The capitalists’ need to force workers — those who still have a job — back to work could make it impossible to contain the pandemic because opening the economy is what is helping the stock market recover.
When the pandemic is no longer the main problem, most of the jobs that have been lost will not come back. One of the things that fuels a capitalist depression is that the system depends on workers to purchase goods and services. Depression-level unemployment means that workers will not be able to buy the things that capitalist overproduction must dump on the market to sell.
Naturally, it will be Black and Brown workers — those who struggle to survive under normal conditions — who will suffer the most. We should prepare ourselves for the unimaginable devastation that the pandemic and economic crisis are going to wreak on the peoples of the global South. But workers who live in the major imperialist countries, those who used to think of themselves as doing well, especially before the 2008 recession, will also be hit very hard by this storm.
Everyone, except the rich, will demand the end of capitalism
This is the moment of reckoning. To any rational mind, it is utterly incomprehensible that in the richest country in the world, which has the benefit of the highest level of scientific and technological development in history — and virtually inexhaustible resources — is somehow incapable of protecting society from a deadly pandemic. It’s not just Trump’s incompetence. Presidents and politicians from both the Democratic and Republican parties faithfully supported the measures that eviscerated the quality of health care available to the workers and the poor.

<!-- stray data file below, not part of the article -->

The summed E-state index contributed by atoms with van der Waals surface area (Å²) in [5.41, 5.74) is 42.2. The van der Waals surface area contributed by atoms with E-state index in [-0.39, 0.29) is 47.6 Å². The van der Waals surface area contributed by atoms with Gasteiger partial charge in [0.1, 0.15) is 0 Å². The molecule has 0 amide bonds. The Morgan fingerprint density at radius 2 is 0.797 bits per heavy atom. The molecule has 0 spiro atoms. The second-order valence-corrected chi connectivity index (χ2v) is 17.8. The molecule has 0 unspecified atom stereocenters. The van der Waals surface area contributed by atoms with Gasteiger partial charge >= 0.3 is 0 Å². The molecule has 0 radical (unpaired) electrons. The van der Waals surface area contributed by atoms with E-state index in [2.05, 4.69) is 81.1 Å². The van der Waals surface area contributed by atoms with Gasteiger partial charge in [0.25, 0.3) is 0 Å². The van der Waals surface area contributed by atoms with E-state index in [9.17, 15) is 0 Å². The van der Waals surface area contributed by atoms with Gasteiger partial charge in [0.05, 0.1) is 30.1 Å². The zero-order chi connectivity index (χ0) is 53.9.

It is for this reason that there were not enough hospital beds, protective equipment, respirators and health care workers to respond to the pandemic. The measures that rendered hospitals completely unprepared to protect the people were the consequence of an austerity campaign that capitalists embarked on in the hopes that it would rescue their floundering system. Whether or not capitalists are evil is beside the point.
The fundamental problem is that capitalists cannot do what’s best for society because it’s not in their interest to do so. Their interests are in accumulating all the wealth they can, maximizing profits, exploiting labor and maintaining their power over society. If the interests of the people were primary, workers would be able to stay at home safely without any fear of losing their jobs, if that is what is necessary to stop a pandemic.
It is not the economy that needs to be shut down — it’s capitalism. Capitalism cannot protect us from pandemics, or from climate change, or from all the dangers that we face. Because of this world-changing crisis, more people are going to realize that capitalism is incompatible with the immediate needs of society — and that its continuation is an existential threat to all life on the planet. Until we end capitalism, we will all be at the mercy of a small — and shrinking — class of super-rich parasites.